“Ulster”, An Open Letter To Mr. Rudyard Kipling by George William Russell

Story type: Essay

I Speak to you, brother, because you have spoken to me, or rather you have spoken for me. I am a native of Ulster. So far back as I can trace the faith of my forefathers they held the faith for whose free observance you are afraid.

I call you brother, for so far as I am known beyond the circle of my personal friends it is as a poet. We are not a numerous tribe, but the world has held us in honor, because on the whole in poetry is found the highest and sincerest utterance of man’s spirit. In this manner of speaking if a man is not sincere his speech betrayeth him, for all true poetry was written on the Mount of Transfiguration, and there is revelation in it and the mingling of heaven and earth. I am jealous of the honor of poetry, and I am jealous of the good name of my country, and I am impelled by both emotions to speak to you.

You have blood of our race in you, and you may, perhaps, have some knowledge of Irish sentiment. You have offended against one of our noblest literary traditions in the manner in which you have published your thoughts. You begin by quoting Scripture. You preface your verses on Ulster by words from the mysterious oracles of humanity as if you had been inflamed and inspired by the prophet of God; and you go on to sing of faith in peril and patriotism betrayed and the danger of death and oppression by those who do murder by night, which things, if one truly feels, he speaks of without consideration of commerce or what it shall profit him to speak. But you, brother, have withheld your fears for your country and mine until they could yield you a profit in two continents. After all this high speech about the Lord and the hour of national darkness it shocks me to find this following your verses: “Copyrighted in the United States of America by Rudyard Kipling.” You are not in want. You are the most successful man of letters of your time, and yet you are not above making profit out of the perils of your country. You ape the lordly speech of the prophets, and you conclude by warning everybody not to reprint your words at their peril. In Ireland every poet we honor has dedicated his genius to his country without gain, and has given without stint, without any niggardly withholding of his gift when his nation was dark and evil days. Not one of our writers, when deeply moved about Ireland, has tried to sell the gift of the spirit. You, brother, hurt me when you declare your principles, and declare a dividend to yourself out of your patriotism openly and at the same time.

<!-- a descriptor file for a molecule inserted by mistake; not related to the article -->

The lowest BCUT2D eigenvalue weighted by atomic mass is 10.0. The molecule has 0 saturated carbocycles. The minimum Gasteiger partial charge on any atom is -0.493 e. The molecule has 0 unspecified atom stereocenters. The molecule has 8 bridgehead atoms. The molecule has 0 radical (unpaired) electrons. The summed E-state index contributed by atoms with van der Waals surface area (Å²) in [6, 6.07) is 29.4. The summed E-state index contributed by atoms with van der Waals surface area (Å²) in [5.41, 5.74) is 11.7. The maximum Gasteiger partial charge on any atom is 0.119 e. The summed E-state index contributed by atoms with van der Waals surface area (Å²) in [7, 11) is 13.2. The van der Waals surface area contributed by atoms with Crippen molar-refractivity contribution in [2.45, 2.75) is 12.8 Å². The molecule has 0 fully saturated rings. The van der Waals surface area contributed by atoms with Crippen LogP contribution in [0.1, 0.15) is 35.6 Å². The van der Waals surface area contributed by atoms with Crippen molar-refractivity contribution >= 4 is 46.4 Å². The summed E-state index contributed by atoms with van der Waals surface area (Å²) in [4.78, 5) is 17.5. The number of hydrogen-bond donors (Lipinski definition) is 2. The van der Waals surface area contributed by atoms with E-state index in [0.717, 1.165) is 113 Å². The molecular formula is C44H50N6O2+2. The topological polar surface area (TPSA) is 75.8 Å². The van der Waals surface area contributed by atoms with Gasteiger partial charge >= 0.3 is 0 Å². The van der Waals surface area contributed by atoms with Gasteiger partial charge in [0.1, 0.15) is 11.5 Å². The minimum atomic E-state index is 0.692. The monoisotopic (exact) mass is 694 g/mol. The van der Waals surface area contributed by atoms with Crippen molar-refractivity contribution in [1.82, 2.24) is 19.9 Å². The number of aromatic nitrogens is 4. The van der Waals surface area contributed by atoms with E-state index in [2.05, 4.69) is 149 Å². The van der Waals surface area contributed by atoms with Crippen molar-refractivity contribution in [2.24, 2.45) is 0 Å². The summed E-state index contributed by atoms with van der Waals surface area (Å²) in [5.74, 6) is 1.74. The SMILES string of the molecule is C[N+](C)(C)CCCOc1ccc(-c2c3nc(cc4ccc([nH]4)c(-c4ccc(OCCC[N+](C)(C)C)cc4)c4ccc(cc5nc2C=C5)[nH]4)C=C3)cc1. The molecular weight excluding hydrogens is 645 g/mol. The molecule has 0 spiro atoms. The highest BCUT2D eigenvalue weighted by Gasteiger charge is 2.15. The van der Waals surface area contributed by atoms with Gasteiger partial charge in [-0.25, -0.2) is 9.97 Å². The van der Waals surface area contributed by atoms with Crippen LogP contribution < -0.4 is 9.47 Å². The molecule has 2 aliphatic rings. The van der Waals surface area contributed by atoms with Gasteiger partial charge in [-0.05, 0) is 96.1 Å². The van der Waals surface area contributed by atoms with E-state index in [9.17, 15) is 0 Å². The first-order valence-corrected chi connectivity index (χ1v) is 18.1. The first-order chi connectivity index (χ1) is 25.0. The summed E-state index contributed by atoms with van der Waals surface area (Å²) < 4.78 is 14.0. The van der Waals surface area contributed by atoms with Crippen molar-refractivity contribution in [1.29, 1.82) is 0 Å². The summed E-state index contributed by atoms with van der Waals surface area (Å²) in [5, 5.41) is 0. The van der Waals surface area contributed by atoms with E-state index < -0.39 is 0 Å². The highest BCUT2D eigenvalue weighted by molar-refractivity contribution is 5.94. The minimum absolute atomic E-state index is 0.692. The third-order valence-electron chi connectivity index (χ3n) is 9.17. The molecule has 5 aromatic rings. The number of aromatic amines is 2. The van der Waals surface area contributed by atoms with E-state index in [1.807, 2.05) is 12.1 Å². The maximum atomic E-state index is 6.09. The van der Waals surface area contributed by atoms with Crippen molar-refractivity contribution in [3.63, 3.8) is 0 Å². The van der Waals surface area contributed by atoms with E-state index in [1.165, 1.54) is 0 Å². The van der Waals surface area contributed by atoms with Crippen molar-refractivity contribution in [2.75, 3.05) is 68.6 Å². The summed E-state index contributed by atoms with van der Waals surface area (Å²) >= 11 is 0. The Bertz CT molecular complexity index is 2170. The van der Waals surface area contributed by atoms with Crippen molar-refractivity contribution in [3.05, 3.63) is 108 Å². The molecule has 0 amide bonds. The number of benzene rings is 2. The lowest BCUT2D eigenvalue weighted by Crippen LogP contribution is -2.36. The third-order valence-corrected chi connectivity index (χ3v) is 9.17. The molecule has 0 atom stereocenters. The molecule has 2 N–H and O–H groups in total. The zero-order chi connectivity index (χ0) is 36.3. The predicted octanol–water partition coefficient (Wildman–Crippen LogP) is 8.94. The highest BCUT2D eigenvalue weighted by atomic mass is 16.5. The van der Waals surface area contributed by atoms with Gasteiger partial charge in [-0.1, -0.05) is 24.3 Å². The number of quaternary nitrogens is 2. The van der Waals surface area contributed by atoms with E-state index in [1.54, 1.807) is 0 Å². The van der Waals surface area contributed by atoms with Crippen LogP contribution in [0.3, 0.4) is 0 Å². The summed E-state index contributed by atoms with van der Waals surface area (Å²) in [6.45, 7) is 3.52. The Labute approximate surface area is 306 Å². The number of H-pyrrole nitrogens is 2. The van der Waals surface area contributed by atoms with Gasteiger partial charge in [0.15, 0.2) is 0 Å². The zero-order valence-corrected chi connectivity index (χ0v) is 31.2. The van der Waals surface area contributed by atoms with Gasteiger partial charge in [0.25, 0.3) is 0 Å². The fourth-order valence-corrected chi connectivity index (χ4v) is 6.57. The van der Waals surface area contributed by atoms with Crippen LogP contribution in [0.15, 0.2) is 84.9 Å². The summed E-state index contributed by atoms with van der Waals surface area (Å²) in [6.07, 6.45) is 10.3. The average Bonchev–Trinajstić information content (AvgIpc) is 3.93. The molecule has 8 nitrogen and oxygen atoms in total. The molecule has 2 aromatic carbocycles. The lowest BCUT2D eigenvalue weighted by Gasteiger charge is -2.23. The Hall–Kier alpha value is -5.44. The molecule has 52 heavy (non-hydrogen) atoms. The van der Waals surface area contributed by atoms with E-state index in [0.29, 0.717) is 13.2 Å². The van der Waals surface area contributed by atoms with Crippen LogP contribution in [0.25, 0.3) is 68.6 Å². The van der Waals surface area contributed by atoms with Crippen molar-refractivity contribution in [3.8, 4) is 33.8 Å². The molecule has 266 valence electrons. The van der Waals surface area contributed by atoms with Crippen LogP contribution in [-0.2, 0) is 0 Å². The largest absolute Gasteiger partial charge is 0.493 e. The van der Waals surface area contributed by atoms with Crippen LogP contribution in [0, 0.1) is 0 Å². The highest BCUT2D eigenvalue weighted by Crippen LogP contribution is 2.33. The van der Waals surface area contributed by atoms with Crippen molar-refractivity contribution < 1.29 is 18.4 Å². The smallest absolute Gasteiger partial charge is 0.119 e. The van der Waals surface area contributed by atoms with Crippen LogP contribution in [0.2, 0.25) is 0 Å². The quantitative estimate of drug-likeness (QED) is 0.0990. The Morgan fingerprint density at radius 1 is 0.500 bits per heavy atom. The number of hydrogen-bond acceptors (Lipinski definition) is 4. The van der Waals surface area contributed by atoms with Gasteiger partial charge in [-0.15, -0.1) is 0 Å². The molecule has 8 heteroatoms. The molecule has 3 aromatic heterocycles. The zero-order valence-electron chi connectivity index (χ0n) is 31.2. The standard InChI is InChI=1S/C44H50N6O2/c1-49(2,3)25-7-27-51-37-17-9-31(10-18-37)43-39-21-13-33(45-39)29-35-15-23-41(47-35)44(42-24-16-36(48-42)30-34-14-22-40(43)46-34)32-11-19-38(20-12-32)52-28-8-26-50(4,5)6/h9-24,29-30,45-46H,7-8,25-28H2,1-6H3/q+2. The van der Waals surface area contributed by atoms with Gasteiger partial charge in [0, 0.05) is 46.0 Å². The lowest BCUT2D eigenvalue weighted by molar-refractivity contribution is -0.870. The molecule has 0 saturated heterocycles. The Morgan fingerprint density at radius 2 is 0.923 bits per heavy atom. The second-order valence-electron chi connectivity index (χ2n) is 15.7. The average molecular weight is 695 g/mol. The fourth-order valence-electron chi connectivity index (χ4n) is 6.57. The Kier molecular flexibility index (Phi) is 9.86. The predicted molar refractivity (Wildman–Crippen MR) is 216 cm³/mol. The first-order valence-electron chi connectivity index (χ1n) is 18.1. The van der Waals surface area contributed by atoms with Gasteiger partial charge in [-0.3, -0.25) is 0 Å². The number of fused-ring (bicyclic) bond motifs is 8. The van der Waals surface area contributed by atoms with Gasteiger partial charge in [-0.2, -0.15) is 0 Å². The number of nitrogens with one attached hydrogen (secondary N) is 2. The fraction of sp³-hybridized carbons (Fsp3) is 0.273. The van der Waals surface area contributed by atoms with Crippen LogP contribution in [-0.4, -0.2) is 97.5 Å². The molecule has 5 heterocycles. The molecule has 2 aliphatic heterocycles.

I would not reason with you, but that I know there is something truly great and noble in you, and there have been hours when the immortal in you secured your immortality in literature, when you ceased to see life with that hard cinematograph eye of yours, and saw with the eyes of the spirit, and power and tenderness and insight were mixed in magical tales. But you were far from the innermost when you wrote of my countrymen us you did.

I have lived all my life in Ireland, holding a different faith from that held by the majority. I know Ireland as few Irishmen know it, county by county, for I traveled all over Ireland for years, and, Ulster man as I am, and proud of the Ulster people, I resent the crowning of Ulster with all the virtues and the dismissal of other Irishmen as thieves and robbers. I resent the cruelty with which you, a stranger, speak of the lovable and kindly people I know.